Sanjay Chandra v. Central Bureau of Investigation (2012) 1 Supreme Court Cases 40

Its an appeal directed towards the common judgment and order of the learned single judge of the High Court of Delhi in which the court refused to grant bail to the appellants of the case. The appellants in the instant case are accused persons of the crime popularly known as the 2G spectrum scam. Their individual petitions were argued together and were submitted for decision as one case. The appellants in the case are

Sanjay Chandra- He is the Accused no. 7 in the original case. The allegations accused against him are that he entered into criminal conspiracy with accused A. Raja, who was the minister of telecommunications and also Sri. R.K chandolia and other accused persons in the case to get UAS license for an otherwise ineligible company.

Vinod Goenka- He is the Accused no. 5 in the original case. The allegations accused against him are that he was one of the directors of M/s Swan Telecom (P) Ltd along with accused Shahid Usman Balwa and acquired majority stake in the STPL. Mr. Goenka carried forward the fraudulent applications of STPL in order to secure the license.

Gautam Doshi, Surendra Pipara and Hari Nair- They are accused 9,10 and 11 of the case. It is alleged that they, in furtherance of their common intention to cheat the department of Telecommunications, created net worth of M/s Swan Telecom (P) Ltd out of the funds arranged from M/s Reliance Telecom Ltd or its associates in order to apply to the Department of Telecommunications for UAS license.

The special judge, New Delhi rejected Bail applications filed by the appellants by his order dated 20.04.2011. The appellants moved to the High Court by filing applications under S. 439 of the Code of Criminal Procedure. The same was rejected by the single judge on 23.05.2011. Aggrieved by the same, the appellants approached the Supreme Court.

The question of law which the court addressed was,

How are the competing considerations to be balanced among Ss. 437 and 439 of CRPC while granting bail?

Decision:- The Hon’ble Supreme court ordered that the appellants be released on bail on their executing a bond with two solemn sureties, each in a sum of 5 lakhs to the satisfaction of the special judge, CBI, New Delhi on the following conditions.

  1. The appellant shall not directly or indirectly make any inducement, threat or promise to any person pointed with the facts or the case so as to dissuade him to disclose such facts to the court or to any authority.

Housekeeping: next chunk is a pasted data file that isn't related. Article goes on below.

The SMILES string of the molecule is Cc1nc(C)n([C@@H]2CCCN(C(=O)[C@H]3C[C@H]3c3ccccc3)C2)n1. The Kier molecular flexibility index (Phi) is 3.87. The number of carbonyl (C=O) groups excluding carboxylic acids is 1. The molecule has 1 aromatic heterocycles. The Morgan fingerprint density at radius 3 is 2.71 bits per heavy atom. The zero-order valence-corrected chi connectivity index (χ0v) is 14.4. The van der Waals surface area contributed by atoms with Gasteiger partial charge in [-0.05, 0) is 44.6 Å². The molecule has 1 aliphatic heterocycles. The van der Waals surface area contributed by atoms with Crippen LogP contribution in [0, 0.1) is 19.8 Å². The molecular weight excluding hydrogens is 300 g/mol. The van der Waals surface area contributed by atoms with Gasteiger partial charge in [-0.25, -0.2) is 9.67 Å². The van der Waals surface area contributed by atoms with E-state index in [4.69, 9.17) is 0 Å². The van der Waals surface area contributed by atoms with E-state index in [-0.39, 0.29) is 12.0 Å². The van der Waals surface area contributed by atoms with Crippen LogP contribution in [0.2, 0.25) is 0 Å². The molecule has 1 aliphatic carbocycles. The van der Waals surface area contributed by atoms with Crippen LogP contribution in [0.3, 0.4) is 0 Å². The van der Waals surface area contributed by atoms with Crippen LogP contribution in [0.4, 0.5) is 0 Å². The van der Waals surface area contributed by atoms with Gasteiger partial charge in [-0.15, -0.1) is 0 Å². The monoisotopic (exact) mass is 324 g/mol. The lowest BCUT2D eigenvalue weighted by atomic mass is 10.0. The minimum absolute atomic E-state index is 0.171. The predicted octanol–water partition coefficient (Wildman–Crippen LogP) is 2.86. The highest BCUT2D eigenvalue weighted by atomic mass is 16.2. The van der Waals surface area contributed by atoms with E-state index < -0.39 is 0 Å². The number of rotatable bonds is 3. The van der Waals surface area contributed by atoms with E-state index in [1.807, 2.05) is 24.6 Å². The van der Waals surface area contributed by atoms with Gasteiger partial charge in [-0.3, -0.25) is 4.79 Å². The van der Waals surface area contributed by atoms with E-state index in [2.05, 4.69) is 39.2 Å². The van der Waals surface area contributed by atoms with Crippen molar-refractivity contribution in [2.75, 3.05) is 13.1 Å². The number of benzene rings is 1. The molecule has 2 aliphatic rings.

2. They shall remain present before the court on the dates fixed for hearing of the case. If they want to remain absent, then they shall take prior permission of the court and in case of unavoidable circumstances for remaining absent, they shall immediately give intimidation to the appropriate court and also to the superintend CBI and request that they may be permitted to be present through the council.
  3. They will not dispute their identity as the accused in the case.
  4. They shall surrender their passports if any ( If not already surrendered) and in case, they are not a holder of the same they shall swear to an affidavit. If the have already surrendered before the Special judge, CBI, that fact should also be supported by an affidavit.
  5. The Hon’ble Supreme court reserve liberty to the CBI to make an appropriate application for modification/ recalling the order passed by the court, if for any reason the appellants violate any of the conditions imposed by the court.

Reasoning:- Previously both the courts have refused the request for grant of bail on two grounds-

  1. The offence alleged against the accused persons is very serious involving deep rooted planning in which, huge financial loss is caused to the state exchequer and,
  2. The possibility of the accused persons tampering with the witnesses.

The reasoning behind the decision made by the Supreme Court can be summed up as follows:-

  1. The court opined that the severity of punishment and gravity of alleged offences are to be taken together.
  2. Personal liberty of the accused to be balanced with securing attendance of the accused at trial.
  3. Presumed innocence of the accused till conviction to be considered.
  4. Constitutionally protected liberty must be respected unless detention becomes a necessity.
  5. Bail is a rule and jail is an exception.
  6. Denial of bail on the ground of apprehended tampering of evidence is to be resorted to only in most extra-ordinary circumstances.
  7. Lengthy trial prolonging detention in prison beyond maximum sentence is also relevant.

This is a landmark judgment dealing with bail in connection with white collar crimes. This verdict could be treated as an eye-opener and pointer for management of such litigations in India because those cases may also have global ramifications.

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